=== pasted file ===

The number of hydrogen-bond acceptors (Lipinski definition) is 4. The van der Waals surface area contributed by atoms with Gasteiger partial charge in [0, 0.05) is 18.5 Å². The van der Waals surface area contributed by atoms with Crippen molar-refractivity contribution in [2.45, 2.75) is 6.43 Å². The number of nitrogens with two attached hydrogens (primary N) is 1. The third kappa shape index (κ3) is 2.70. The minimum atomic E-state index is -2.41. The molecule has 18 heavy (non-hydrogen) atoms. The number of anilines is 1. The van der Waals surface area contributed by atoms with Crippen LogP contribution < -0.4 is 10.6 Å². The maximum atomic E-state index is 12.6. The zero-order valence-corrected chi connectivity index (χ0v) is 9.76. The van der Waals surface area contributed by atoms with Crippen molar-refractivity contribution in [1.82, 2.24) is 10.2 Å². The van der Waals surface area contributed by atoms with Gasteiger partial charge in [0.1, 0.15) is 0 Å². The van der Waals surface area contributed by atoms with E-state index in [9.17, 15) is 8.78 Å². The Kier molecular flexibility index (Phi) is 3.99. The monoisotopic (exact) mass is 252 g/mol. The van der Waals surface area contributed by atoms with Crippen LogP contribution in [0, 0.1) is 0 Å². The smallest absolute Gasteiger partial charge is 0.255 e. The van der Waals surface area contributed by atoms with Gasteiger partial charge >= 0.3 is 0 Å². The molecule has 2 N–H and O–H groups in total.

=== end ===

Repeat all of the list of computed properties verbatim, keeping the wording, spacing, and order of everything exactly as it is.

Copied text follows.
The number of hydrogen-bond acceptors (Lipinski definition) is 4. The van der Waals surface area contributed by atoms with Gasteiger partial charge in [0, 0.05) is 18.5 Å². The van der Waals surface area contributed by atoms with Crippen molar-refractivity contribution in [2.45, 2.75) is 6.43 Å². The number of nitrogens with two attached hydrogens (primary N) is 1. The third kappa shape index (κ3) is 2.70. The minimum atomic E-state index is -2.41. The molecule has 18 heavy (non-hydrogen) atoms. The number of anilines is 1. The van der Waals surface area contributed by atoms with Crippen LogP contribution < -0.4 is 10.6 Å². The maximum atomic E-state index is 12.6. The zero-order valence-corrected chi connectivity index (χ0v) is 9.76. The van der Waals surface area contributed by atoms with Crippen molar-refractivity contribution in [1.82, 2.24) is 10.2 Å². The van der Waals surface area contributed by atoms with Gasteiger partial charge in [0.1, 0.15) is 0 Å². The van der Waals surface area contributed by atoms with E-state index in [9.17, 15) is 8.78 Å². The Kier molecular flexibility index (Phi) is 3.99. The monoisotopic (exact) mass is 252 g/mol. The van der Waals surface area contributed by atoms with Crippen LogP contribution in [0, 0.1) is 0 Å². The smallest absolute Gasteiger partial charge is 0.255 e. The van der Waals surface area contributed by atoms with Gasteiger partial charge >= 0.3 is 0 Å². The molecule has 2 N–H and O–H groups in total.